The EU and UK governments of course have zero intention of admitting the lack of statistically significant global warming in the last 15 years. They have no intention of admitting that the last 150 years of warming of about 0.7 degrees Celsius is probably normal natural variation since the last ice age, as none of their partial computer models predict it, and they ignore the fact that atmospheric water vapour causes over 80% of the earth's greenhouse gas effect, which is a good thing, or planet earth would be a ball of ice. So, 'garbage in, garbage out', as I used to say when I worked in the software industry. After all, in geological time the ice ages come and go - cooler, warmer, cooler, warmer, etc. There is a cartoon film about the last one, complete with woolly mammoths, cunningly entitled 'Ice Age', and no one has ever dared suggest that the Stone Age cavemen lit smoky fires and thus made the ice go away 20,000 years ago. An extremely formidable array of senior scientists across the world now sceptically mock the manmade CO2 scare agenda. I can provide more information and references than most require if anyone cares to email me, but Google on Prof. Richard Lindzen for a good technical summary recently presented in the House of Commons, or ask me for it.


The EU budget is not yet set in stone, there is some horse-trading to come yet, as the climate action increase represents 15% rise over the last climate change funding. But whatever the funding, we want to know what will they spend this vast sum on.

'Building renovations' for one. But obviously, if it is in anyone's cost-benefit interest to insulate or add solar panels, they should stump up themselves, not the taxpayer.

So how about 'clean energy R&D'? More windmills anyone? Well, if industry can see a profit margin in it, they can do it. After all, investment is a major component of GDP. More GDP is good. But so is government spending a large component of GDP, and they never ever calculate profit and loss. They don't care, they are spending a budget, not earning a crust.

So how about 'cross-border interconnectors' - making the ever more stressed electricity grid cope with on-off windmill and solar PV electricity? Worried yet? Well you should be.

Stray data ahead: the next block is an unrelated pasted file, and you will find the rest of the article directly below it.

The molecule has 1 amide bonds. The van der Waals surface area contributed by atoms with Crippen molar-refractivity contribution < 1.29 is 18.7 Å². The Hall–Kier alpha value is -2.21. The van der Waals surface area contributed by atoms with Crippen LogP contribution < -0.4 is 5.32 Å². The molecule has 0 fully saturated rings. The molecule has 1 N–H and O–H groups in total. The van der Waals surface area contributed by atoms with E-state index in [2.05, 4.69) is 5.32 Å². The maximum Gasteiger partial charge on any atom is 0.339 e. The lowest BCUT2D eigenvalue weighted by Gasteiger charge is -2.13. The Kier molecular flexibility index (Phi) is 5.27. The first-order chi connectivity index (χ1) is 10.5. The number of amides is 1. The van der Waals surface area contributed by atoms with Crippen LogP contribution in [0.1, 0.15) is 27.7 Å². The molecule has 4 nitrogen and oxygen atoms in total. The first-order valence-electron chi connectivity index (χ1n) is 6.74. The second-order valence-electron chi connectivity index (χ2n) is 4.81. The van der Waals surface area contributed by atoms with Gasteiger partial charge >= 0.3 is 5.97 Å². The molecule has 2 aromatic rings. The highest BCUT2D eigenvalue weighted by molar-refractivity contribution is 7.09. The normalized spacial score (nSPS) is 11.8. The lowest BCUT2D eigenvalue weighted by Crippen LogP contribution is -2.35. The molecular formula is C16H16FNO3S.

My final fine gem is 'greener transport'. That means biofuel whether it makes economic sense or not. It means forcing cars off the road with more expensive petrol. Presumably the busses will still run. And it means electric cars that can go short distances, are expensive, unpopular, and easy to turn into 'bricks on wheels' if the batteries are not quite lovingly tended - not a cost-benefit analysis that works for me.

Last, but not least, I will introduce the newly appointed EU chief scientist, Anne Glover. The EU needs more trappings of state. She is a molecular biologist, reporting direct to EU Commission President Mr Barroso, and she warns that, "if we had unabated man-made climate change, we could go through an absolutely horrible period of conflict and migration, until the world's population started diminishing very rapidly." (
www.euractiv.com, 20mar2012). I want her pay, I am sure it is more than I get now. I can state the blindingly obvious that well, if not better. I know that she is only reading a script, but she is a molecular biologist, not an atmospheric physicist or climatologist. And she is bound to know what I learned in 'O' level biology: that CO2 is vital for plant life, and that more is better as they grow faster in response, thus soaking it up in the growing season, which accounts for the annual atmospheric CO2 concentration cycle of rise and fall. Better tomatoes and all that. But I would not really want to be a bought-and-paid for scientist. I see myself as just a parasite, swimming around in the belly of the beast that is Brussels. Still, it's a living.

Godfrey Bloom's blog
www.ukip.org